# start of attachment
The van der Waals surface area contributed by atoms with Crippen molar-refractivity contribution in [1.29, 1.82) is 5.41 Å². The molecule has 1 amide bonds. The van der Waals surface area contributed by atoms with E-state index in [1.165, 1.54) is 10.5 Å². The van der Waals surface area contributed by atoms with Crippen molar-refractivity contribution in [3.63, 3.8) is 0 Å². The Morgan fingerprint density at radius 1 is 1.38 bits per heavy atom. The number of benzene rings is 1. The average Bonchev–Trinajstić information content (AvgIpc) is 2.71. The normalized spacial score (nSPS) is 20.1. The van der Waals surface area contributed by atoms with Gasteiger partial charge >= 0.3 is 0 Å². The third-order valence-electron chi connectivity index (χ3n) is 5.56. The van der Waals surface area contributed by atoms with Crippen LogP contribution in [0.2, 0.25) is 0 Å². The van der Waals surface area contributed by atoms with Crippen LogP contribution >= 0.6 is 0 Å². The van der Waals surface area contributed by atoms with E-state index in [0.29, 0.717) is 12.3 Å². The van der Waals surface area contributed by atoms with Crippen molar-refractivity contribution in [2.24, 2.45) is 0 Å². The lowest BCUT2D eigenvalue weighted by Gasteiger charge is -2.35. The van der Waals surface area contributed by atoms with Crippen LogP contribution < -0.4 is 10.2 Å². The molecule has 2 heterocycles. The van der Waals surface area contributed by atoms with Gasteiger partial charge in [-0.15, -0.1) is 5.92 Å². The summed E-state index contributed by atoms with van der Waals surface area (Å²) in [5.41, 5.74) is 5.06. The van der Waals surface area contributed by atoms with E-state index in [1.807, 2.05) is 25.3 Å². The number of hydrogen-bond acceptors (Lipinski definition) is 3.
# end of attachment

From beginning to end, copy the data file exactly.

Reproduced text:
The van der Waals surface area contributed by atoms with Crippen molar-refractivity contribution in [1.29, 1.82) is 5.41 Å². The molecule has 1 amide bonds. The van der Waals surface area contributed by atoms with E-state index in [1.165, 1.54) is 10.5 Å². The van der Waals surface area contributed by atoms with Crippen molar-refractivity contribution in [3.63, 3.8) is 0 Å². The Morgan fingerprint density at radius 1 is 1.38 bits per heavy atom. The number of benzene rings is 1. The average Bonchev–Trinajstić information content (AvgIpc) is 2.71. The normalized spacial score (nSPS) is 20.1. The van der Waals surface area contributed by atoms with Gasteiger partial charge >= 0.3 is 0 Å². The third-order valence-electron chi connectivity index (χ3n) is 5.56. The van der Waals surface area contributed by atoms with Crippen LogP contribution in [0.2, 0.25) is 0 Å². The van der Waals surface area contributed by atoms with Crippen LogP contribution >= 0.6 is 0 Å². The van der Waals surface area contributed by atoms with E-state index in [0.29, 0.717) is 12.3 Å². The van der Waals surface area contributed by atoms with Crippen molar-refractivity contribution in [2.24, 2.45) is 0 Å². The lowest BCUT2D eigenvalue weighted by Gasteiger charge is -2.35. The van der Waals surface area contributed by atoms with Crippen LogP contribution < -0.4 is 10.2 Å². The molecule has 2 heterocycles. The van der Waals surface area contributed by atoms with Gasteiger partial charge in [-0.15, -0.1) is 5.92 Å². The summed E-state index contributed by atoms with van der Waals surface area (Å²) in [5.41, 5.74) is 5.06. The van der Waals surface area contributed by atoms with E-state index in [1.807, 2.05) is 25.3 Å². The number of hydrogen-bond acceptors (Lipinski definition) is 3.